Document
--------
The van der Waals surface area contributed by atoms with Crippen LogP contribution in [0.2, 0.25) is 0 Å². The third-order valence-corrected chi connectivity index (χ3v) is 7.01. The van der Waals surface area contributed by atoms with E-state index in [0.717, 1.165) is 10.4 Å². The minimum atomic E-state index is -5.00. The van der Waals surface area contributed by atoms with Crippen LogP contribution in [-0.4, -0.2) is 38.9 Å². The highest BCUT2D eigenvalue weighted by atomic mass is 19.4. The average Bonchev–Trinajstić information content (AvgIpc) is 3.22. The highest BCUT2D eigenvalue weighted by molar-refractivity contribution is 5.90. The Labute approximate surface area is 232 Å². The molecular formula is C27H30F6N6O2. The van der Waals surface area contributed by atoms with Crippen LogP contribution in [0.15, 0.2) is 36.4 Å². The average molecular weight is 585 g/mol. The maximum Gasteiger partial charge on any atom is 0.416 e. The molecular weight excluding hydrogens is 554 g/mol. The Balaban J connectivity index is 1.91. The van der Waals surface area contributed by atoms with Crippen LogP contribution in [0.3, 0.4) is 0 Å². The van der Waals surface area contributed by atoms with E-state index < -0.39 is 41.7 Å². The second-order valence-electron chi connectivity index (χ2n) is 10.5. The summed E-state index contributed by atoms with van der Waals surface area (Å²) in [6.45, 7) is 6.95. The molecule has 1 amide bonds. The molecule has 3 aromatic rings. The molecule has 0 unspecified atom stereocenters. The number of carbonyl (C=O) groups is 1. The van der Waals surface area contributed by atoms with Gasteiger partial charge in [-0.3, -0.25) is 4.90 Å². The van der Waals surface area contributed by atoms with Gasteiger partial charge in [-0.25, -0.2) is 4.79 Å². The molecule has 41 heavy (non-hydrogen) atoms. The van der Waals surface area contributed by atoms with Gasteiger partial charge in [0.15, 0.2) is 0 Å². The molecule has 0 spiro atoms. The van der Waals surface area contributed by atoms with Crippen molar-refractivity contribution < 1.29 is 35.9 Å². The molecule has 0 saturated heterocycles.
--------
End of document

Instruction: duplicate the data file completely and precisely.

The van der Waals surface area contributed by atoms with Crippen LogP contribution in [0.2, 0.25) is 0 Å². The third-order valence-corrected chi connectivity index (χ3v) is 7.01. The van der Waals surface area contributed by atoms with E-state index in [0.717, 1.165) is 10.4 Å². The minimum atomic E-state index is -5.00. The van der Waals surface area contributed by atoms with Crippen LogP contribution in [-0.4, -0.2) is 38.9 Å². The highest BCUT2D eigenvalue weighted by atomic mass is 19.4. The average Bonchev–Trinajstić information content (AvgIpc) is 3.22. The highest BCUT2D eigenvalue weighted by molar-refractivity contribution is 5.90. The Labute approximate surface area is 232 Å². The molecular formula is C27H30F6N6O2. The van der Waals surface area contributed by atoms with Crippen LogP contribution in [0.15, 0.2) is 36.4 Å². The average molecular weight is 585 g/mol. The maximum Gasteiger partial charge on any atom is 0.416 e. The molecular weight excluding hydrogens is 554 g/mol. The Balaban J connectivity index is 1.91. The van der Waals surface area contributed by atoms with Crippen LogP contribution in [0.3, 0.4) is 0 Å². The van der Waals surface area contributed by atoms with E-state index < -0.39 is 41.7 Å². The second-order valence-electron chi connectivity index (χ2n) is 10.5. The summed E-state index contributed by atoms with van der Waals surface area (Å²) in [6.45, 7) is 6.95. The molecule has 1 amide bonds. The molecule has 3 aromatic rings. The molecule has 0 unspecified atom stereocenters. The number of carbonyl (C=O) groups is 1. The van der Waals surface area contributed by atoms with Gasteiger partial charge in [-0.3, -0.25) is 4.90 Å². The van der Waals surface area contributed by atoms with Gasteiger partial charge in [-0.25, -0.2) is 4.79 Å². The molecule has 41 heavy (non-hydrogen) atoms. The van der Waals surface area contributed by atoms with Gasteiger partial charge in [0.15, 0.2) is 0 Å². The molecule has 0 spiro atoms. The van der Waals surface area contributed by atoms with Crippen molar-refractivity contribution < 1.29 is 35.9 Å². The molecule has 0 saturated heterocycles.